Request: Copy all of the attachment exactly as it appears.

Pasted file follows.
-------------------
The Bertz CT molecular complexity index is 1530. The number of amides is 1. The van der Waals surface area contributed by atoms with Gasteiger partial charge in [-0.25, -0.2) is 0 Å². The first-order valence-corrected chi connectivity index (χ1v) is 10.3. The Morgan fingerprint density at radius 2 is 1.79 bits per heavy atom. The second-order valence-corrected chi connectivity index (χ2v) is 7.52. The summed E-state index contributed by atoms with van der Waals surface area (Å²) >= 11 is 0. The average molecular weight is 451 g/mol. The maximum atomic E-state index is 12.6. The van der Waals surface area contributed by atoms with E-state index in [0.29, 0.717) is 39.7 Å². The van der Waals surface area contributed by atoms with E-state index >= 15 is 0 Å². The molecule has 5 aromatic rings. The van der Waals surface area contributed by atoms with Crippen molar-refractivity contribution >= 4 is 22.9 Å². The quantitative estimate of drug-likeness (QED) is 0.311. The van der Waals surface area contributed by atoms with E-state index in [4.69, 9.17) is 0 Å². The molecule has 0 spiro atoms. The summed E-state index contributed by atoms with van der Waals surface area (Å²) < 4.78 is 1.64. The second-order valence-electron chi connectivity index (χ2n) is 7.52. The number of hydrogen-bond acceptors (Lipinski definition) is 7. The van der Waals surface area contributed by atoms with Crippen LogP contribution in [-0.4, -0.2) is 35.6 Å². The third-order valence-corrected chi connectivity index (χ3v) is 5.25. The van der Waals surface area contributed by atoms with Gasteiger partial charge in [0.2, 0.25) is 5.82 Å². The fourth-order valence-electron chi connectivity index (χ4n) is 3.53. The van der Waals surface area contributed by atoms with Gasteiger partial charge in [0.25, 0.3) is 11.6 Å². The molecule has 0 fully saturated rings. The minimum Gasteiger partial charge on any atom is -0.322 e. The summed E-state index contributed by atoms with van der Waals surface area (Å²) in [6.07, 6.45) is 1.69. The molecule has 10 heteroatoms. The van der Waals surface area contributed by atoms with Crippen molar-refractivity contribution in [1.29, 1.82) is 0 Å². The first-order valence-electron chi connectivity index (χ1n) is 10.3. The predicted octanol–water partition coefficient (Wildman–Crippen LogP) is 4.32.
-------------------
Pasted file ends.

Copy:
The Bertz CT molecular complexity index is 1530. The number of amides is 1. The van der Waals surface area contributed by atoms with Gasteiger partial charge in [-0.25, -0.2) is 0 Å². The first-order valence-corrected chi connectivity index (χ1v) is 10.3. The Morgan fingerprint density at radius 2 is 1.79 bits per heavy atom. The second-order valence-corrected chi connectivity index (χ2v) is 7.52. The summed E-state index contributed by atoms with van der Waals surface area (Å²) >= 11 is 0. The average molecular weight is 451 g/mol. The maximum atomic E-state index is 12.6. The van der Waals surface area contributed by atoms with E-state index in [0.29, 0.717) is 39.7 Å². The van der Waals surface area contributed by atoms with E-state index >= 15 is 0 Å². The molecule has 5 aromatic rings. The van der Waals surface area contributed by atoms with Crippen molar-refractivity contribution >= 4 is 22.9 Å². The quantitative estimate of drug-likeness (QED) is 0.311. The van der Waals surface area contributed by atoms with E-state index in [4.69, 9.17) is 0 Å². The molecule has 0 spiro atoms. The summed E-state index contributed by atoms with van der Waals surface area (Å²) < 4.78 is 1.64. The second-order valence-electron chi connectivity index (χ2n) is 7.52. The number of hydrogen-bond acceptors (Lipinski definition) is 7. The van der Waals surface area contributed by atoms with Crippen LogP contribution in [-0.4, -0.2) is 35.6 Å². The third-order valence-corrected chi connectivity index (χ3v) is 5.25. The van der Waals surface area contributed by atoms with Gasteiger partial charge in [0.2, 0.25) is 5.82 Å². The fourth-order valence-electron chi connectivity index (χ4n) is 3.53. The van der Waals surface area contributed by atoms with Gasteiger partial charge in [0.25, 0.3) is 11.6 Å². The molecule has 0 fully saturated rings. The minimum Gasteiger partial charge on any atom is -0.322 e. The summed E-state index contributed by atoms with van der Waals surface area (Å²) in [6.07, 6.45) is 1.69. The molecule has 10 heteroatoms. The van der Waals surface area contributed by atoms with Crippen molar-refractivity contribution in [1.29, 1.82) is 0 Å². The first-order valence-electron chi connectivity index (χ1n) is 10.3. The predicted octanol–water partition coefficient (Wildman–Crippen LogP) is 4.32.